April 16, 2014


The Spirit of Youth : What was so new about Futurism? (Morgan Meis, Smart Set)

Futurists like Pannaggi may have been trying to break civilization wide open. They may have declared a new age of speed and violence and radical newness. But as soon as they attempted to analyze that newness, as soon as they attempted to say something about their brave new world, they found themselves pulled back into history and tradition. Pannaggi wanted to show us that modern machines are unlike anything we've ever seen or experienced before. Then he created a painting that doesn't look radically different from C├ęzanne's paintings of Mont Sainte-Victoire, a mountain that has existed since before the dawn of the human species. Pannaggi wanted to paint the very essence of speed in the machine age. His painting, with its basic geometrical shapes, looks like a study in Platonic solids that could have come from the early Renaissance; something, maybe, by Paolo Uccello.

This inability truly to break out of the old ways must have been frustrating for the Futurists.

Newness, it turns out, is a trap. That is one of the essential discoveries of Futurism. Futurism was not the first movement to discover this trap. But the trap of newness is no less important for being discovered and rediscovered over the ages. That is part of the trap, after all. You rediscover something that has already been multiply rediscovered. What seemed brand-new at first, turns out, on further reflection, to be ancient.

Amusingly, perhaps maddeningly, you can scratch the surface of any work of Futurism and the past comes rushing back in. Take Umberto Boccioni's Futurist sculpture, "Unique Forms of Continuity in Space." Boccioni's work is to sculpture what Pannaggi's "Speeding Train" is to painting. It is the attempt to make a solid, motionless piece of cast bronze into something that is fluid in space and time. Boccioni achieves this by breaking up the surfaces of a human figure. That's to say, he sculpts a person in several moments of motion all at once. Look, especially, at the legs of the figure. The legs are thick because Boccioni is showing us multiple positions of a moving leg. It is as if Boccioni took a series of photographs of a person striding forward, spliced those photographs together, and then made a sculpture of the result. The sculpture does not freeze a moment into sculptural eternity, as a more traditional sculpture might do. Instead, it shows us that form is never frozen, but always in transition from one state to another. That's an essentially Futurist thought--all the emphasis is on dynamism, with little regard for the fixed state.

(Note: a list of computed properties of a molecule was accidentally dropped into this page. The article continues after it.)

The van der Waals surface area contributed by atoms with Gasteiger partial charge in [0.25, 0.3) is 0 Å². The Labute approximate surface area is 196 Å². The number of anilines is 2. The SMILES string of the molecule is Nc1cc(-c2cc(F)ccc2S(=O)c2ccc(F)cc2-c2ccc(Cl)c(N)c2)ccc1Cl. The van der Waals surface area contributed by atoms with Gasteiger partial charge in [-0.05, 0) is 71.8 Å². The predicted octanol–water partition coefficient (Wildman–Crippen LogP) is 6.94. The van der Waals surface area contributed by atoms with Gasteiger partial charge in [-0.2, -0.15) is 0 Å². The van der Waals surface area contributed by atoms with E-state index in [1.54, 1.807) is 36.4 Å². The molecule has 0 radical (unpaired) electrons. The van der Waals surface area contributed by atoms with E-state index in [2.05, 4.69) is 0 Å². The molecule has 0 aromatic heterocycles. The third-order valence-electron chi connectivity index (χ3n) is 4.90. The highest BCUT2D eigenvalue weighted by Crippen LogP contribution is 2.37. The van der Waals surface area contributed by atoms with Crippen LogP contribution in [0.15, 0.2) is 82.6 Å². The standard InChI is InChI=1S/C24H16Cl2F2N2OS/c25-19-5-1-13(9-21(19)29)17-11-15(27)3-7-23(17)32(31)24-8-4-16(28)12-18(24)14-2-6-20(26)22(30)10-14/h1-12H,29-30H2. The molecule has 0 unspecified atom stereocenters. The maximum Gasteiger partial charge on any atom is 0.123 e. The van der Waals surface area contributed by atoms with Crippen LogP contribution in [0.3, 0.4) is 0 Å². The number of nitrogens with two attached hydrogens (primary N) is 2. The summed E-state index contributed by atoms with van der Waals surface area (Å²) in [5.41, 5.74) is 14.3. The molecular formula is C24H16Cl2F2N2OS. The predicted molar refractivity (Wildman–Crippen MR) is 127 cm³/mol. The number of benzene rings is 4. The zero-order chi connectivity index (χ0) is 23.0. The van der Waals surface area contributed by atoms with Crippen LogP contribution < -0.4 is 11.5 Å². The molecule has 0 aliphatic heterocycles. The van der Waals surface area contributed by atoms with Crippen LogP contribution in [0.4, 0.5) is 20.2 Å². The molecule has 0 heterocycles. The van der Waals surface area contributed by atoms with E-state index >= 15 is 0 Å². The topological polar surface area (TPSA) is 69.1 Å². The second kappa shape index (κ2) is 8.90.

But the problem with Boccioni's sculpture is that, though it may suggest movement, as a sculpture, it is still in a fixed state. It may express dynamism, but it does so in static -- one almost wants to say classical -- form. Indeed, as has been noticed before, "Unique Forms of Continuity in Space" resembles the classical sculpture, "Winged Victory of Samothrace." You'll recall that "Winged Victory of Samothrace" was the very sculpture that Marinetti referred to in his Manifesto. Marinetti claimed that the roaring motorcar was more beautiful than the "Winged Victory of Samothrace." This was his way of rejecting past notions of beauty in the name of the resolutely modern. But Boccioni's sculpture is beautiful partly because of what it shares, formally and historically, with the "Winged Victory of Samothrace." Boccioni's sculpture does not resemble an automobile; it resembles a stone statue from ancient times. Boccioni and the sculptor of "Winged Victory" share the assumption that there is something essentially compelling about the movement of human bodies. When a human being strides forward, the rest of us pause to take a look. The lyrical quality in "Unique Forms of Continuity in Space" would have been beautiful to a citizen of 2nd century Hellenistic society, just as it is to someone wandering through the Guggenheim in the early 21st century.

Indeed, the more one looks at Futurist art, the more one suspects sleight of hand. Maybe the claim to radical newness was not so much a trap as a conscious or semi-conscious ploy. In this, Futurism was a fascist movement all the way to its core. That's to say, Futurism and fascism were both about restoring order in a disordered world.

And art is great to the extent it reflects the order of creation.

Posted by at April 16, 2014 5:14 AM

blog comments powered by Disqus